In this investigation we investigate about the Forest in Paraguay but we took specially 2: The Great South American Chaco Forest and the Atlantic forest that is one of the biggest in south America, the Interior Atlantic Forest is one of the most biologically diverse yet threatened ecosystems in the world and have 300 acres, but now a little of that 300 acres is not plant because In recent years, Paraguay has experienced the most rapid rate of deforestation in all of South America. Much of this has come at the expense of the country’s lush Interior Atlantic Forest region, where more than 90% of the population lives.
* To understand the importance of reforestation.
* To know more about forest in Paraguay.
* To think more until you do something that is harmful for forest. * to create awareness in people.
One of the main problems our country is facing, is deforestation rate in the last 10 years, the cause of this problem that the human being is not consent of what he is doing and of the consequences he produce. There are more than 16000 ha. deforestated areas in Paraguay and the people continue cutting trees for economical purposes.
The solution for this problem is to stop deforestation, but the people don’t care about and continue doing it. We believe that if our generation knows about it and do something about it; like planting new trees wherever it is possible and help preserving the green areas, and we will create all together, a better place to live.
The Great South American Chaco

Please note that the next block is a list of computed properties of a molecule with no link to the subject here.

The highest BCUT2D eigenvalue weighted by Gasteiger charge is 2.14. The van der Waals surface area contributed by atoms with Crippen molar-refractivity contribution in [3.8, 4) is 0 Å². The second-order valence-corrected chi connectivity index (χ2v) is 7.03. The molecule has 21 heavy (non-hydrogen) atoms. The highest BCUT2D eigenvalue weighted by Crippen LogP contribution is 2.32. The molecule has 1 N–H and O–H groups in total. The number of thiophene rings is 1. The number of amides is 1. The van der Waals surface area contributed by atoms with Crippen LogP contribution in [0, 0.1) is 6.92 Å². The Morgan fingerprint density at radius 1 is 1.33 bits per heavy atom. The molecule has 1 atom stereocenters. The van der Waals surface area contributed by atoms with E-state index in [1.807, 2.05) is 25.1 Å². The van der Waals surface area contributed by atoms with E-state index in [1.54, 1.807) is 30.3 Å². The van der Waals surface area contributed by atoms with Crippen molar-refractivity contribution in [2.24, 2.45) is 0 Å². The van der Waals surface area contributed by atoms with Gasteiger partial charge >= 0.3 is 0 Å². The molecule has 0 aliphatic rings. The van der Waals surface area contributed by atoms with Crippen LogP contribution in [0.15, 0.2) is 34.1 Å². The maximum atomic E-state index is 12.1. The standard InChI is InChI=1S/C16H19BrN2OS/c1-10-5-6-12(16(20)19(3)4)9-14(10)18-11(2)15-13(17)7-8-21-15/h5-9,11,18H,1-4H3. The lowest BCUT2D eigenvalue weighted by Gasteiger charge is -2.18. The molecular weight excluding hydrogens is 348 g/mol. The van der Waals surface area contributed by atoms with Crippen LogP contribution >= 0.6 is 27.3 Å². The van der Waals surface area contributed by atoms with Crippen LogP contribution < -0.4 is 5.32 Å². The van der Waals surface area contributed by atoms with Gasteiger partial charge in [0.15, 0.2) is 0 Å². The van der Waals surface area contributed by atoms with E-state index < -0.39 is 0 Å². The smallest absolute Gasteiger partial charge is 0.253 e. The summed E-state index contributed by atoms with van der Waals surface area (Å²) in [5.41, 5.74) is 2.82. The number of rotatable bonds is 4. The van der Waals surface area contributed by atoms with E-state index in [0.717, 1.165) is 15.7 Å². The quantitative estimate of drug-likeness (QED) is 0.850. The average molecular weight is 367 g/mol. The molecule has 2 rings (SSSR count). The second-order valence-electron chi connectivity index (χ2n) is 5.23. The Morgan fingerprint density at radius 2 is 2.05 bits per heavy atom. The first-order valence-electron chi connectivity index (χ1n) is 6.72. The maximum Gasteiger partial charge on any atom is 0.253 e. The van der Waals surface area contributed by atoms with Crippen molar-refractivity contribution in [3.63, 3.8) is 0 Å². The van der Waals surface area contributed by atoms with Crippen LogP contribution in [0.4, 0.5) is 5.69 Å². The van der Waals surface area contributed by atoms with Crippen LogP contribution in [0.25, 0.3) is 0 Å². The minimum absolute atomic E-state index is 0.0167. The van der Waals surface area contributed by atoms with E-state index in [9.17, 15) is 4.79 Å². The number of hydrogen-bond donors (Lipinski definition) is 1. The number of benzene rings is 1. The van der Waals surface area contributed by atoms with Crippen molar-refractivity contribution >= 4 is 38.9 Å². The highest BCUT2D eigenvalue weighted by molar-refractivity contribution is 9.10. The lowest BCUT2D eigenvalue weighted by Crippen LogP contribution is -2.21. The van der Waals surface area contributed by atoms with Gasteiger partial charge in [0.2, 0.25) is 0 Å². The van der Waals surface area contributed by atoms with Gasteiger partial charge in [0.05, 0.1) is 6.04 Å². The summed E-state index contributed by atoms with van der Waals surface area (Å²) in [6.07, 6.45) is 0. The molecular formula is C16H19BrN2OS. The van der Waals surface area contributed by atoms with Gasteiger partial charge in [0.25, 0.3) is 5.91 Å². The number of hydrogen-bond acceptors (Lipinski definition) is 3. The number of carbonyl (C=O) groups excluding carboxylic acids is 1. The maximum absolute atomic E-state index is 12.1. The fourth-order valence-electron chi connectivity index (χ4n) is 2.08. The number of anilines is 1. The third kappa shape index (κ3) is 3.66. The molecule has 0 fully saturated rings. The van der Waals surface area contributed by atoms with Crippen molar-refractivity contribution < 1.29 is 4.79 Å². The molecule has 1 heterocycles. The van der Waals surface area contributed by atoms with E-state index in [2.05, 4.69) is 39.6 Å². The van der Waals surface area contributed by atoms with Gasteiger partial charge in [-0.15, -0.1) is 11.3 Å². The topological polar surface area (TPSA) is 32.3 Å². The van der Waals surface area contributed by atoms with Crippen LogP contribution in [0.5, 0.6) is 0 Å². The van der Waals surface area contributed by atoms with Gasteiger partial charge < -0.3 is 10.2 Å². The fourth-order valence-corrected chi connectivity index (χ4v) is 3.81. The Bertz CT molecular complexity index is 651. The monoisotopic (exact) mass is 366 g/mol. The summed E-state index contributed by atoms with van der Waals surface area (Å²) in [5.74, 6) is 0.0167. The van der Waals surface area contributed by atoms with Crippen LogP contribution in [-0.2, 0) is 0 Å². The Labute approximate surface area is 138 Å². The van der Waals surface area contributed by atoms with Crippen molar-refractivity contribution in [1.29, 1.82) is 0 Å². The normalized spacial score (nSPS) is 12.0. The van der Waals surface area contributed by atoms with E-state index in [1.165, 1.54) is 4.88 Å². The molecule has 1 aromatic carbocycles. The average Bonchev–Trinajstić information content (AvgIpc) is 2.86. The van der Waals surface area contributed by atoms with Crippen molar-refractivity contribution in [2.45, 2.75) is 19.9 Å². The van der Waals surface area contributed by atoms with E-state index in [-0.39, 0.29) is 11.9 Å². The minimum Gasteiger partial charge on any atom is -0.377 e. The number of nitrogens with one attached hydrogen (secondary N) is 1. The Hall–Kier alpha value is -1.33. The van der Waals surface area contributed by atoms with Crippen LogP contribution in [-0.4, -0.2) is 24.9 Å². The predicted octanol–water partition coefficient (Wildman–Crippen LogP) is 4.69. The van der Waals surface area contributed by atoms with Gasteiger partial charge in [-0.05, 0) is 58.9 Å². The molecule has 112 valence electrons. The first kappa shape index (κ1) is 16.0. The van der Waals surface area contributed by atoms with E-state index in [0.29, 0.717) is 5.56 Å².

Historically the Chaco has been divided in three main parts: the Chaco Austral or Southern Chaco, south of the Bermejo River and inside Argentinian territory, blending into the Pampa region in its southernmost end; the Chaco Central or Central Chaco between the Bermejo and the Pilcomayo River to the north, also now in Argentinian territory; and the Chaco Boreal or Northern Chaco, north of the Pilcomayo up to the Brazilian Pantanal, inside Paraguayan territory and sharing some area with Bolivia. Nowadays locals sometimes divide it simply in regard to the political borders, giving rise to the terms Argentinian Chaco, Paraguayan Chaco and Bolivian Chaco. (Inside Paraguay, people sometimes use the expression Central Chaco to the area roughly in the middle of the Chaco Boreal, where mennonite colonies are established.) The Chaco Boreal may be divided furthermore in two: closer to the mountains in the west, the Alto Chaco, or Upper Chaco, sometimes known as Chaco Seco or Dry Chaco, is very dry and sparsely vegetated, continuing eastward where less arid conditions combined with favorable soil characteristics permit a seasonally dry higher growth thorn tree forest, and further east again where still higher rainfall combined with improperly drained lowland soils lead to a somewhat swampy plain called the Bajo Chaco or Lower Chaco, sometimes known as Chaco Húmedo or Humid Chaco, with a more open savanna vegetation consisting of palm trees, quebracho trees and tropical high grass areas with a wealth of insects. The landscape is mostly flat and slopes at a 0.004 degree gradient to the east. This area is also one of the distinctphysiographic provinces of the Parana-Paraguay Plain division. The areas more hospitable to development are along the Paraguay, Bermejo and Pilcomayo Rivers. It is a great source of timber and tannin, which is derived from the native quebracho tree. Special tannin factories have been constructed there. The wood of the palo santo from the Central Chaco is the source of oil of guaiac (a fragrance for soap). Paraguay also cultivated mate in the lower part of Chaco. The Chaco offers high soil fertility and a topography that is favorable for agricultural development, but in combination with aspects that are challenging for farming: a semi-arid to semi-humid climate (600–1300 mm annual rainfall) with a six-month dry season and sufficient...